Mr Nose has to marvel at our intrepid mainstream media. Back in 2009 (nose115) Noseweek broke the story of how a tiny, company called Valor IT quietly came to be awarded a R153-million government contract to install an “enterprise content management system” at the Companies and Intellectual Property Registration Office (Cipro). (The system was supposed, inter alia, to help control corruption) Did any of the mainstream media pick up the story? Heck, no! Far too much chance of picking up a libel writ, and not PC to criticise a probably well-connected BEE enterprise.
Noseweek soldiered on, digging up fresh scandal on the affair in issue after issue. (nose117; 126; 127). It was only after nose127 hit the streets in May last year that Trade and Industry Minister Rob Davies felt he had to act. And on May 19 the mainstream media felt it could safely report his announcement that two top Cipro officials had been suspended for alleged involvement in the Valor affair, along with moves to cancel the whole contract. Duly cancelled.
Not so, protested Valor IT chairman Josias Molele. “He (Davies) is lying!” Molele told Business Report on February 5, releasing a letter from Valor’s attorneys Noko Inc, dated December 10, 2010, claiming the DTI’s legal team had proposed a R28.1m settlement with Valor, including R13.9m for wrongful tender cancellation.
Not so, responded Davies days later. The DTI lawyers had entered into negotiation with Valor, but director-general Tshediso Matona had considered the settlement terms unreasonable. Despite repeated Valor-inspired media reports to the contrary, notably in the Sunday Independent, no settlement has been reached.
Meanwhile Mr Nose has been much entertained by his favourite sport: dog eats dog. In January, the High Court in Pretoria ordered Valor IT to pay R1.8m and two years’ worth of interest at 15.5% to Blue Turtle Technologies, which it had contracted to assist with part of the Cipro tender.
- Mr Nose is much flattered by members of the press who feel impelled to follow his lead, no matter how long it takes. On January 30 the Sunday Times reported that the Mandela museum at Liliesleaf farm was planning to buy the adjacent property to demolish the house and retrieve the former president’s historic Makarov pistol believed to be buried under it. Noseweek had told its readers that story, in detail, six months earlier in nose131!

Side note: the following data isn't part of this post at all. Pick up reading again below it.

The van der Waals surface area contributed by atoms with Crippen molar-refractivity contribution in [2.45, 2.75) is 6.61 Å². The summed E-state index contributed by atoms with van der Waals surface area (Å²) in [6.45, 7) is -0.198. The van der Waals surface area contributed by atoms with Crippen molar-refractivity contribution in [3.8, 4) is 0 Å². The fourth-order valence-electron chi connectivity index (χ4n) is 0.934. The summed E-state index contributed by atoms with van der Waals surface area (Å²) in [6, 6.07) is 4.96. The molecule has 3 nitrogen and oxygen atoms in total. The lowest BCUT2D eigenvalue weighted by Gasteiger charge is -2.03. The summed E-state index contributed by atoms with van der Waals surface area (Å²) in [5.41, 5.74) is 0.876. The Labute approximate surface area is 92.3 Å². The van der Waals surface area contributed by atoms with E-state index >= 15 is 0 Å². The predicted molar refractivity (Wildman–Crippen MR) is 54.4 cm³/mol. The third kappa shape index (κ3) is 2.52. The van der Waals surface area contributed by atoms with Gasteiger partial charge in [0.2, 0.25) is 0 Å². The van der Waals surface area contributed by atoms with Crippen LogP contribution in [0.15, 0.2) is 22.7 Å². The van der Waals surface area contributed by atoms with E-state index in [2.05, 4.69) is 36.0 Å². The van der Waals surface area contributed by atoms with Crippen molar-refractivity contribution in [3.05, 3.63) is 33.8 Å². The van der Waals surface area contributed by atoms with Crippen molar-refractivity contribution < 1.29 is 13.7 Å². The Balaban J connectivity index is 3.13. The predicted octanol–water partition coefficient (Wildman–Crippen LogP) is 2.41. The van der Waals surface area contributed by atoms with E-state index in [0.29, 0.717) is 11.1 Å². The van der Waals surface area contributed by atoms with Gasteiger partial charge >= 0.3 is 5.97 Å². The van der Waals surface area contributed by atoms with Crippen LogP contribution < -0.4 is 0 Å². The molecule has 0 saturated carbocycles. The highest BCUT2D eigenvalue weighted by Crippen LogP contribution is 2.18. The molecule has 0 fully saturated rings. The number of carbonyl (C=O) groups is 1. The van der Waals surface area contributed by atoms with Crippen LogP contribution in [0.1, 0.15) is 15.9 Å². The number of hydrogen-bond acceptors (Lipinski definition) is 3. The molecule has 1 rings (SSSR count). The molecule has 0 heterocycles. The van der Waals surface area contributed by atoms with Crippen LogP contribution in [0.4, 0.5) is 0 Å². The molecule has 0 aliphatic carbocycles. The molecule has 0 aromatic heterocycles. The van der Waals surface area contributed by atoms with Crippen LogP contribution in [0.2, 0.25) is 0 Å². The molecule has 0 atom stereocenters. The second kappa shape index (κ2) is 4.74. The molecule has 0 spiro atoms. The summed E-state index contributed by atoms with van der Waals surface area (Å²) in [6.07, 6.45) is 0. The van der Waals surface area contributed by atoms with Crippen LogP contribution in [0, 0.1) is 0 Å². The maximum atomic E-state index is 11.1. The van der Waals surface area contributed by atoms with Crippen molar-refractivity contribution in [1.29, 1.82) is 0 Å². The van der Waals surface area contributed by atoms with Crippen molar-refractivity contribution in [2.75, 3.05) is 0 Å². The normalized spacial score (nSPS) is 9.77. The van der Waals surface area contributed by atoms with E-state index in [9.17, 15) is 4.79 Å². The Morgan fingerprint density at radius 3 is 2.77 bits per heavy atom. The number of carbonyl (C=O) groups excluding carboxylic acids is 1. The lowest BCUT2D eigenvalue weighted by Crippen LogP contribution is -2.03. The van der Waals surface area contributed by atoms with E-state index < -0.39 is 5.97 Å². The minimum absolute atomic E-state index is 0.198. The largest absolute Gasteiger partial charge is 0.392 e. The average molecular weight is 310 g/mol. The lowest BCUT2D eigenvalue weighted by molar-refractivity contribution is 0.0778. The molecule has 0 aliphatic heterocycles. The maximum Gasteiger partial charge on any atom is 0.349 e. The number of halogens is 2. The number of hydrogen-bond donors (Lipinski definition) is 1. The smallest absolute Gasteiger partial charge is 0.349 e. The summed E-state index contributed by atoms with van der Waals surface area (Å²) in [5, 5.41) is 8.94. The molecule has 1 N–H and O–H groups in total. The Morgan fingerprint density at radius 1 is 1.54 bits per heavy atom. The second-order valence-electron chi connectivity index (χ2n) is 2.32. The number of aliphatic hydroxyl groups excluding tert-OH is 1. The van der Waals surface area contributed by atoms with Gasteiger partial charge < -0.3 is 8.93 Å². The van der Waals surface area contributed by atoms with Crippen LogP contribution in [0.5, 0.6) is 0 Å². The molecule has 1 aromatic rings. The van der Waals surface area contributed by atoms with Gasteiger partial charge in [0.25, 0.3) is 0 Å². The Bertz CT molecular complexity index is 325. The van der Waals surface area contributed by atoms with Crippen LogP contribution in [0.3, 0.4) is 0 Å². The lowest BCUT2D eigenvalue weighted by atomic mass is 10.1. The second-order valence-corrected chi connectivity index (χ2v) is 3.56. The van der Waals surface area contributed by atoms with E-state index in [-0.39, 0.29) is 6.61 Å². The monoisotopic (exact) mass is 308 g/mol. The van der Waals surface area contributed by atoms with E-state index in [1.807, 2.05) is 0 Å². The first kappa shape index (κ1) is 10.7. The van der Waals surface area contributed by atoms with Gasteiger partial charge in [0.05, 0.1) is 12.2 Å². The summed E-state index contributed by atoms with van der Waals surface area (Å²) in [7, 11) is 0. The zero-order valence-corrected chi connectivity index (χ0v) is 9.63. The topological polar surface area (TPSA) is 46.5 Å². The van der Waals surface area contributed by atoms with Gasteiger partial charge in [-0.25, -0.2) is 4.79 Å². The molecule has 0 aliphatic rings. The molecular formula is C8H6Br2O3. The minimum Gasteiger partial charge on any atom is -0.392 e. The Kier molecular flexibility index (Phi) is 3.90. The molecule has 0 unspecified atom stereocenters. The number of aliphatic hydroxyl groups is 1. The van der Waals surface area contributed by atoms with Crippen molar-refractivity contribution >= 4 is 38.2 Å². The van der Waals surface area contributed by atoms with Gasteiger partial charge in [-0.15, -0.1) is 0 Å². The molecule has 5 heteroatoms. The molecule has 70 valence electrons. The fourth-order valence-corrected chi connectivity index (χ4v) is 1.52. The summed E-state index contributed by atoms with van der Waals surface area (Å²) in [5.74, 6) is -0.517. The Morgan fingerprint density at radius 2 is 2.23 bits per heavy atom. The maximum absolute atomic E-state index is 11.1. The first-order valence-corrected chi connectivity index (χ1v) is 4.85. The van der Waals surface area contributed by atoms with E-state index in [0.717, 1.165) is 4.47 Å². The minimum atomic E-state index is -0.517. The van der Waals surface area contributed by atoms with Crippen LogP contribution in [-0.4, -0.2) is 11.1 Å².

For whom the bell tolls
Last month The Star reported that the cost of the government’s contract to run the looming electronic tolling system on Gauteng freeways has soared from R1.16 billion to R4.56bn. Mr Nose is fascinated to see that part of the job – and a share in the spoils – has gone to Gijima, the technology solutions and services group headed by billionaire and one-time court interpreter Robert Gumede.
Readers will recall how Valor IT stole whole chunks of Gijima’s website for its own use (nose115). Gumede took it on the chin, voicing not even a bleat of protest, so desperate was he to keep out of the Valor/Cipro scandal, lest it reflect adversely on his own quest for lucrative government contracts.
He certainly didn’t want a repeat of the February 2008 fiasco when Gijima’s award of a R3.4bn tender to modernise Home Affairs’ identification system was delayed by 12 months after an investigation by the Auditor General found the criteria for functionality, price and black empowerment had been changed by unnamed people within the State Information Technology Agency.
As we reported, there were no allegations of wrongdoing by Gijima, although Robert Gumede’s reported R10m handout to the ANC’s election kitty raised eyebrows in relation to the awarding of government contracts. Gumede must be glad to see that his R10m is now to be repaid many times over by the obliging SA National Roads Agency Ltd (Sanral) in its latest scam to rip off Gauteng’s already beleaguered motorists.
Perhaps this latest handout will boost Gijima’s disappointing 2010 results (revenue down 2.4% to R2.9bn).
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